Trees with hollows - both dead and alive - are a habitat requirement for many of our native animals. According to the research of Gibbens and Lindenmayer in 1997, around 17 per cent of birds, 42 per cent of mammals and 28 per cent of reptiles in south eastern Australia use hollows - including possums, gliders, microbats, parrots, owls, ducks, rosellas, kingfishers as well as many species of snakes, frogs and skinks.
By Stephen Balcombe and Samantha Capon, Griffith University (supported by CRDC). Pictured: Peter Norrie & Dr Stephen Balcombe.
For cotton farms with streams and riverine areas, healthy functioning riparian zones represent significant areas of high biodiversity and play a large role in the provision of ecosystem services. Such services include natural pest control (beneficials), prevention of soil erosion, water filtration, shade provision, shelter and barrier effects, pollination and aesthetic human benefits.
SLW have become more numerous in most regions during February and many crops have been treated with pyriproxifen during the 30 day resistance management window. Now that cotton is opening and crops are moving towards defoliation, it is vital to continue to keep a close eye on populations to avoid a sticky situation.
Since European settlement many plants and animals have been introduced to Australia, many of which have spread and multiplied becoming significant agricultural and environmental problems.
It's estimated that invasive species cost Australia billions of dollars annually in reduced agricultural outputs, and management, administrative and research costs. Invasive species are damaging and decimating native ecosystems and wildlife across Australia through predation, habitat destruction, disease and competition for resources such as food and shelter.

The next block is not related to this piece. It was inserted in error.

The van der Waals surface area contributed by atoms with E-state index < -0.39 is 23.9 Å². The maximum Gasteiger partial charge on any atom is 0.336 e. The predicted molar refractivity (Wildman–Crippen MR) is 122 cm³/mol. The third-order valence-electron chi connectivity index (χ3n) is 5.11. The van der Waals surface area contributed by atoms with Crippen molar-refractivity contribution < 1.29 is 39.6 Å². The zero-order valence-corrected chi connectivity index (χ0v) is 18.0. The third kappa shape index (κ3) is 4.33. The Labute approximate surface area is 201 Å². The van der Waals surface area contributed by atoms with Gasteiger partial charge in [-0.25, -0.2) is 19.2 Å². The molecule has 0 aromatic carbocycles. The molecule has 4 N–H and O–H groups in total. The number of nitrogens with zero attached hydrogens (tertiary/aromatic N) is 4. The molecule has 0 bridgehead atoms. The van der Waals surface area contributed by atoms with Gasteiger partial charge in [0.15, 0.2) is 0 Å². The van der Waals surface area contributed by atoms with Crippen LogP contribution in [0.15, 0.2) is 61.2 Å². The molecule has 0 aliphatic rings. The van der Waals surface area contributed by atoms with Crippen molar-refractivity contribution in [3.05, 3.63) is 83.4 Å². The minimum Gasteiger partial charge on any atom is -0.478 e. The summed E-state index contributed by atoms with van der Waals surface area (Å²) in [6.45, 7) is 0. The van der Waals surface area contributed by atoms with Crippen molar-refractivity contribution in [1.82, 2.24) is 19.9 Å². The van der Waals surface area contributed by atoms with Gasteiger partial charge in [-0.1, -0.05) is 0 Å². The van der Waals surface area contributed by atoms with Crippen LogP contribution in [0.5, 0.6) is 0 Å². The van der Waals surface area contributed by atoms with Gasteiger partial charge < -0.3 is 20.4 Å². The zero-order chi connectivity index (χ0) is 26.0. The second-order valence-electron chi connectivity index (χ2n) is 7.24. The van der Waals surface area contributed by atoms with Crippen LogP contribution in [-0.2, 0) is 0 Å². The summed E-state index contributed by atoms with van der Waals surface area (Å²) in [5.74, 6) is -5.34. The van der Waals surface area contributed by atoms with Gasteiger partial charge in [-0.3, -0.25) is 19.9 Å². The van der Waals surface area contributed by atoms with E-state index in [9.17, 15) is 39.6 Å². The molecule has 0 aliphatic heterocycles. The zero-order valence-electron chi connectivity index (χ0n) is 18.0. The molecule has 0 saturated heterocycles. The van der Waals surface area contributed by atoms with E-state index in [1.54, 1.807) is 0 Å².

For the month of February, the top NRM tip is: restore, regenerate, and revegetate.
A cotton growers perspective - Jamie Grant
Jamie and Susie Grant own and manage over 2000 hectares across two farms, 'Kielli' and 'Wyalong', located on the Jimbour Brigalow Flood Plains near Dalby in southern Qld.
For the month of January, the top NRM tip is: think beyond the crop, consider your surrounding natural areas.
To improve the abundance and diversity of natural predators and pollinators (like the European honey bee), consider native vegetation as part of your cropping system. Research shows that native vegetation along field edges can increase pest control in the field, and if pressure is still high, pollination can reduce the yield loss.
QDAF's Dr Paul Grundy talks first irrigation in a water challenged season for Central QLD growers:
Considering planting dryland cotton this season? In this article, QLD DAF's Paul Grundy talks about the environmental factors that impact cotton establishment in dryland cotton.
When you break it down, seedling establishment is dependent on two things:
Mike Bange, Senior Principal Research Scientist, CSIRO and James Quinn, Marketing & Extension Lead, CSD are often asked questions regarding limited water decisions. Here are their answers to commonly asked questions:
Which configurations yield highest?
Fully irrigated solid planted cotton will out-yield wider row configurations on a per hectare basis NOT necessarily on a per ML basis. (Figure 1).